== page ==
According to Eli Lopian, CEO at Typemock, a provider of unit testing tools to developers worldwide, QA teams are still very effective at handling UI testing because the UI can often change without the behavior changing behind the scenes.
“The QA teams are really good at doing that because they have a feel for the UI, how easy it is for the end user to use that code, and they can see the thing that is more of a product point of view and less of doesn’t work or does it not work point of view, which now is really it’s really essential if you want to an application to really succeed,” Lopian said.
Dan Belcher, the co-founder at mabl, said that there is still plenty of room for a human in the loop when it comes to AI-driven testing.
“So far, what we’re doing is supercharging quality engineers so human is certainly in the loop, It’s eliminating repetitive tasks where their intellect isn’t adding as much value and doing things that require high speed, because when you’re deploying every few minutes, you can’t really rely on a human to be involved in that in that loop of executing tests. And so what we’re empowering them to do is to focus on higher level concerns, like do I have the right test coverage? Are the things that we’re seeing good or bad for the users?,” Belcher said.
One area where AI/ML in testing excels at is in unit testing on legacy code, according to Typemock’s Lopian.
“Software groups often have this legacy code which could be a piece of code that maybe they didn’t do a unit test beforehand, or there was some kind of crisis, and they had to do it quickly, and they didn’t do the test. So you had this little piece of code that doesn’t have any unit tests. And that grows,” Lopian said. “Even though it’s a difficult piece of code, it wasn’t built for testability in mind, we have the technology to both write those tests for those kinds of code and to generate them in an automatic manner using the ML.”
The AI/ML can then make sure that the code is running in a clean and modernized way. The tests can refactor the code to work in a secure manner, Lopian added.
AI-driven testing is also beneficial for UI testing because the testers don’t have to explicitly design the way that you reference things in the UI, you can let the AI figure that out, according to mabl’s Belcher. And then when the UI changes, typical test automation results in a lot of failures, whereas the AI can learn and Excellerate the tests automatically, resulting in 85-90% reduction in the amount of time engineers spend creating and maintaining tests with AI.
In the UI testing space, AI can be used for auto healing, intelligent timing, detecting visual changes automatically in the UI, and detecting anomalies and performance.
According to Belcher, AI can be the vital component in creating a more holistic approach to end-to-end testing.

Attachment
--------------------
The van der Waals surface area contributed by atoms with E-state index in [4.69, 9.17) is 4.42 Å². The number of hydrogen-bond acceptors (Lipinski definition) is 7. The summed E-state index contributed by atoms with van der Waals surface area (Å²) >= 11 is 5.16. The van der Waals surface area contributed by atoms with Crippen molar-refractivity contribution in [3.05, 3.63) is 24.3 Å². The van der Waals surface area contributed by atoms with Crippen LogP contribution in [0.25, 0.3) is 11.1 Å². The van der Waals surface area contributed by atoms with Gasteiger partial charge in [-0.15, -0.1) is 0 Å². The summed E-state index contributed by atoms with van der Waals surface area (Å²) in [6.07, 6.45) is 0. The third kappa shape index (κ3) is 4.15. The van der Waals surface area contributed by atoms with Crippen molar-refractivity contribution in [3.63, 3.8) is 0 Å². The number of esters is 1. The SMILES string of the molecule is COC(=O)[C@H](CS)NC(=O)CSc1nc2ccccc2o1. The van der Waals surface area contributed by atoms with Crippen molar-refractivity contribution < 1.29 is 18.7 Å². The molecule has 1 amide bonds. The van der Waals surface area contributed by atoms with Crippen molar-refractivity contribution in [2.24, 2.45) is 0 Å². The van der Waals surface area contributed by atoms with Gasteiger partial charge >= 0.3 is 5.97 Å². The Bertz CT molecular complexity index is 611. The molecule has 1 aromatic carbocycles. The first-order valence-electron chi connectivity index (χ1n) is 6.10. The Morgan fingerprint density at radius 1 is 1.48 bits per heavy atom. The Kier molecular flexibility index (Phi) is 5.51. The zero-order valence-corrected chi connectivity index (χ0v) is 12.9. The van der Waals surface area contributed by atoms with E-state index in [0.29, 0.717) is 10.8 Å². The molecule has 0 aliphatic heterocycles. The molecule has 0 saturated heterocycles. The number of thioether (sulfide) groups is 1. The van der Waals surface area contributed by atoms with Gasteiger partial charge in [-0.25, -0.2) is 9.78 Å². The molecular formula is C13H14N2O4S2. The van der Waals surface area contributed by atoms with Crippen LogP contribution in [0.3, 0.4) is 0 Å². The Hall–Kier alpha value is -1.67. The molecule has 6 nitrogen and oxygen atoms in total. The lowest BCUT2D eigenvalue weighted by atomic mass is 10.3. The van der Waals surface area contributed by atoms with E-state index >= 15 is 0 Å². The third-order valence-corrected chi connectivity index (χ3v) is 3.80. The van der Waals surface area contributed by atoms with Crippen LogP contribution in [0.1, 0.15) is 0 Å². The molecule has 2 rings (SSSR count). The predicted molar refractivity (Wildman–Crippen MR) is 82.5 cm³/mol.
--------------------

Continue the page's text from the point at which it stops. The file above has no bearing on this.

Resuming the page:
“We’ve all known that the answer to improving quality was to bring together the insights that you get when you think about all facets of quality, whether that’s functional or performance, or accessibility, or UX. And, and to think about that holistically, whether it’s API or web or mobile. And so the area that will see the most innovation is when you can start to answer questions like, based on my UI tests, what API tests should I have? And how do they relate? So when the UI test fails? Was it an API issue? And then, when a functional test fails, did anything change from the user experience that could be related to that?,” Belcher said. “And so the key is to do this is we have to bring kind of all of the kind of end-to-end testing together and all the data that’s produced, and then you can really layer in some incredibly innovative intelligence, once you have all of that data, and you can correlate it and make predictions based on that.”
The MarketWatch News Department was not involved in the creation of this content.
Jul 28, 2022 (Heraldkeepers) -- The Global Integrated Playout Automation market research report includes profiles of more than the top major competitors in addition to global and regional statistics that can be used to assess market potential. For company leaders in particular, the worldwide Integrated Playout Automation market research offers a basic evaluation of information and strategies.
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The report has been compiled through extensive primary research (through interviews, surveys, and observations of seasoned analysts) and secondary research (which entails reputable paid sources, trade journals, and industry body databases). The report also features a complete qualitative and quantitative assessment by analyzing data gathered from industry analysts and market participants across key points in the industry's value chain.